On holidays men are more likely to get malaria and sexually transmitted diseases whereas women suffer from stomach problems, Swiss research has found.
The study, by Zurich University, is the first one ever to give a broad profile of travel-based infectious diseases from a gender point of view.
“What we see very clearly is that men are much more likely to have vector-borne diseases, such as malaria, leishmaniasis or rickettsia which are transmitted by mosquitoes or ticks or other vectors,” said study leader Patricia Schlagenhauf, from the university’s Centre for Travel Medicine.
“Women are more likely to have gastro-intestinal illnesses such as acute diarrhoea and irritable bowel syndrome and to have respiratory tract infections,” she told swissinfo.ch.
Schlagenhauf and her team looked at the patient records of almost 59,000 international travellers from 44 travel medicine clinics around the world. This data is included in the GeoSentinel data network which tracks travel-related illnesses.
The findings were published in the latest edition of the Clinical Infectious Diseases journal.
Of mosquitoes and men
The exact reason for the differences between the sexes is not clear. One explanation is that men are simply more prone to malaria and other mosquito-borne diseases, said Schlagenhauf.
“We think this is due to the fact that they’re more attractive to mosquitoes, because mosquitoes find their victims using smell and particularly the anopheles mosquito, which is the transmitter of malaria, has a very finely tuned sense of smell specifically for humans,” she explained.
“Men produce more carbon dioxide and tend to sweat more and that makes them more attractive to mosquitoes than women.”
As for sexually transmitted diseases, just over one per cent of the men visited a travel clinic for this reason, with males being one third more likely to do so than females. The researchers said that past studies had shown that men were more apt than women to have sex with someone they met abroad.
As for women, they may be biologically more susceptible to the pathogens that cause gastrointestinal illnesses, said Schlagenhauf. Or they simply go to the doctor more often for these complaints.
The team also looked into how often people consulted medics and found that more women came to pre- and post-travel advice sessions than men. But more men were hospitalised post-travel.
“This could be that men’s infections or diseases are more serious or it could be that maybe the healthcare system takes men more seriously,” said Schlagenhauf.
The research scientist said there were some practical messages from the study.
“When seeing people before travel, it’s good to see them not just as travellers, but maybe as male or female travellers, and then to perhaps place more emphasis on certain things,” she said.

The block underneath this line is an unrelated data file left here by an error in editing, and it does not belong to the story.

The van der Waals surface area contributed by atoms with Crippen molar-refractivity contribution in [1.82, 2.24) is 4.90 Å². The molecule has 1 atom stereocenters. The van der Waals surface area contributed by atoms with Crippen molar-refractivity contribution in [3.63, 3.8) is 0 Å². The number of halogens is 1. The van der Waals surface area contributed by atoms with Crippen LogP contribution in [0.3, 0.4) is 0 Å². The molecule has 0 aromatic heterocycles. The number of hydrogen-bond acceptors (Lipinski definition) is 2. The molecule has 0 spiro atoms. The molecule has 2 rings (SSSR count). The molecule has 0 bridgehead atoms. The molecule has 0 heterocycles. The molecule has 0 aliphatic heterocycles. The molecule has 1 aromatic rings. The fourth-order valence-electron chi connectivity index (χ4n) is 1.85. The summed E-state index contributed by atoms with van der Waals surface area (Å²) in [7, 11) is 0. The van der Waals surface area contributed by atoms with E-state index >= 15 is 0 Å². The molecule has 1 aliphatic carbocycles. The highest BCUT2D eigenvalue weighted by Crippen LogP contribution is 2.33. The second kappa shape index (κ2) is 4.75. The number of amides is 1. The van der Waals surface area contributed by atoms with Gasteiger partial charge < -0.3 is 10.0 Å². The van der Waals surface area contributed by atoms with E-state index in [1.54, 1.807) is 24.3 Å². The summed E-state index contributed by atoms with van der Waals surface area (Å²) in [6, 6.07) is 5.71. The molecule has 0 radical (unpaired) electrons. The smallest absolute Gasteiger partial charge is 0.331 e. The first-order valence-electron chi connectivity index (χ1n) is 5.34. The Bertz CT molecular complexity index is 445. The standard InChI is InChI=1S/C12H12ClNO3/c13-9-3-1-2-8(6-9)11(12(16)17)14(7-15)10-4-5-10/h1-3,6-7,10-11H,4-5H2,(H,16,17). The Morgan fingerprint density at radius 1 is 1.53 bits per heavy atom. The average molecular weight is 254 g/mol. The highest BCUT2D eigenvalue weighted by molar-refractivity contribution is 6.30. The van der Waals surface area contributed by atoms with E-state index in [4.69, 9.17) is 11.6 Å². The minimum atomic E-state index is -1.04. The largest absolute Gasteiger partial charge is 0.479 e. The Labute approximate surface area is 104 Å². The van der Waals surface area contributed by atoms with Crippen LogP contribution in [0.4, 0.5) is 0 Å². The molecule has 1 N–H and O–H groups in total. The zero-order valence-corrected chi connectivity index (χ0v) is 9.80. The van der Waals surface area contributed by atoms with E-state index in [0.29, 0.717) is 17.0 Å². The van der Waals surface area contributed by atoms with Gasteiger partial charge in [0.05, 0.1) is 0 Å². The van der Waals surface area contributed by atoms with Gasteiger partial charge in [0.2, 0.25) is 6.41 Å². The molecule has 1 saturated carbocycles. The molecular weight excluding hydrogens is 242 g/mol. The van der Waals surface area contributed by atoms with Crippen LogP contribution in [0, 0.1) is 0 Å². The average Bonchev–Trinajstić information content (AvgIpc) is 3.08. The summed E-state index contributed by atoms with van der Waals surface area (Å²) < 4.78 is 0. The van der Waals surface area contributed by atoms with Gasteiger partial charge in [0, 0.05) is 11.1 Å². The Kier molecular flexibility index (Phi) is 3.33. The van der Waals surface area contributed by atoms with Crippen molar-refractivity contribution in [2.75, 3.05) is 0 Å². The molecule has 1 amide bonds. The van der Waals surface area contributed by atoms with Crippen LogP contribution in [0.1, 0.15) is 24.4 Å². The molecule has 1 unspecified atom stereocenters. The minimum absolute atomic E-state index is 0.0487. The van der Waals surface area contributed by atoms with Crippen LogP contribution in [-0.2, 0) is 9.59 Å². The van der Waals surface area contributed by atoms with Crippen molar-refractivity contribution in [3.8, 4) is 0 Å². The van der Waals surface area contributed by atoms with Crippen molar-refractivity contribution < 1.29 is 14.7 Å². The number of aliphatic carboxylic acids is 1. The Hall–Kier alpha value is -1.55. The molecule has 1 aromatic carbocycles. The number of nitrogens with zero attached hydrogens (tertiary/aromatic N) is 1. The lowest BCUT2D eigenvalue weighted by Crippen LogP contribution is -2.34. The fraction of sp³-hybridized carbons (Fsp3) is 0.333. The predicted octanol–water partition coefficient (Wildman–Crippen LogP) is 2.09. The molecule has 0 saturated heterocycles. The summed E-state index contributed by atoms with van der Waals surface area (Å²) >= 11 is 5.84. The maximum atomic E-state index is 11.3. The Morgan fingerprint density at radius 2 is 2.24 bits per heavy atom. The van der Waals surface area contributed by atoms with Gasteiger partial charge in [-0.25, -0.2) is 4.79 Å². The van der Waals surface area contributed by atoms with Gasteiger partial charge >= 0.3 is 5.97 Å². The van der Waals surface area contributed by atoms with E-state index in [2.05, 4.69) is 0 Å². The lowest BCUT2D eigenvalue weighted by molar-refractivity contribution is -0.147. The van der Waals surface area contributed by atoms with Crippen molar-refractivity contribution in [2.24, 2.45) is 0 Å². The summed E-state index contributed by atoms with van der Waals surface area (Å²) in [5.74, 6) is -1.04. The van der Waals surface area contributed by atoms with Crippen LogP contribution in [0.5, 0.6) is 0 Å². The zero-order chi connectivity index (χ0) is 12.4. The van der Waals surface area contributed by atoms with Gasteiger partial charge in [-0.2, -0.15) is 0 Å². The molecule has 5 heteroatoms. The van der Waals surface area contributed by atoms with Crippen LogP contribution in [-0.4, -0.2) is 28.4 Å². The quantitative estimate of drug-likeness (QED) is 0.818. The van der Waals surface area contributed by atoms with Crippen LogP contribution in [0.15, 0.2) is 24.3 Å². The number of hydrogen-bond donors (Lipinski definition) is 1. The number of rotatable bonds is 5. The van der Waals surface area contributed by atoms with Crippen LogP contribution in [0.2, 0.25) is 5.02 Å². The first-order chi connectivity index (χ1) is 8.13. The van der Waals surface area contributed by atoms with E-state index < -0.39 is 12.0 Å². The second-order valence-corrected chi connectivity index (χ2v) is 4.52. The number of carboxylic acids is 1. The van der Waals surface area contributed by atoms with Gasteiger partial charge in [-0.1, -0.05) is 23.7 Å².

“It doesn’t mean that women won’t get malaria, but it means that perhaps you should spend more time with the men explaining about mosquito bite protection, the use of repellents, and how those repellents are water soluble so if men are sweating a lot they need to keep reapplying.”
Self medication, safe sex
Women should take medication with them when travelling, so that they can treat conditions such as urinary tract infections themselves as treatment might not be locally available.
The study also found that women tended to report more adverse events, like reactions to certain medicines like anti-malarial drugs.
“Perhaps the pre-travel advice session should look at this more closely, for example, in the cases where low-weight women are receiving the same anti-malarial dosage as a very heavy man. There perhaps the use of a split dose should be considered, or time should be taken to discuss possible adverse events,” Schlagenhauf said.
Schlagenhauf will investigate the STD data more fully in a second paper. But she observed that safe sex advice is often missing in a lot of pre-travel advice sessions.
“It’s because it’s a difficult theme to tackle, but it seems that this is really an important topic that needs more effort, for men in particular.”
Isobel Leybold-Johnson in Zurich, swissinfo.ch
“Sex and Gender Differences in Travel-Associated Disease” was published in the March 15 edition of the American Journal Clinical Infectious Diseases
For the study, Schlagenhauf and her team looked at GeoSentinel records for 58,908 patients who visited the 44 clinics worldwide between 1997-2007. GeoSentinel is a network of travel and tropical medicine experts worldwide and is funded by the International Society of Travel Medicine.
The variable used was biological sex, but the study also considered gender factors to do with behaviour.
The Centre of Travel Medicine at Zurich University’s Institute for Social and Preventative Medicine is a World Health Organization collaborating centre for travel health and helps the international body form guidelines. This is important as travel is becoming increasingly important, said Schlagenhauf.
Malaria: is caused by a parasite called plasmodium, which is transmitted via the bites of infected mosquitoes. Symptoms include fever, headache, and vomiting, and usually appear between 10 and 15 days after the bite. If not treated, it can quickly become life-threatening by disrupting the blood supply to vital organs. In many parts of the world, the parasites have developed resistance to a number of malaria medicines.
Leishmaniasis: is caused by parasitic protozoa of the genus Leishmania. Humans are infected via the bite of phlebotomine sandflies, which breed in forest areas, caves, or the burrows of small rodents. There are four types, with three types causing varying degrees of lesions and one type having a fatality rate as high as 100% within 2 years if left untreated.
Rickettsia: is a kind of bacteria which is carried as parasites by many ticks, fleas, and lice. It can cause diseases such as typhus, rickettsialpox, African tick bite fever and Rocky Mountain spotted fever.
(Source: WHO, Wikipedia )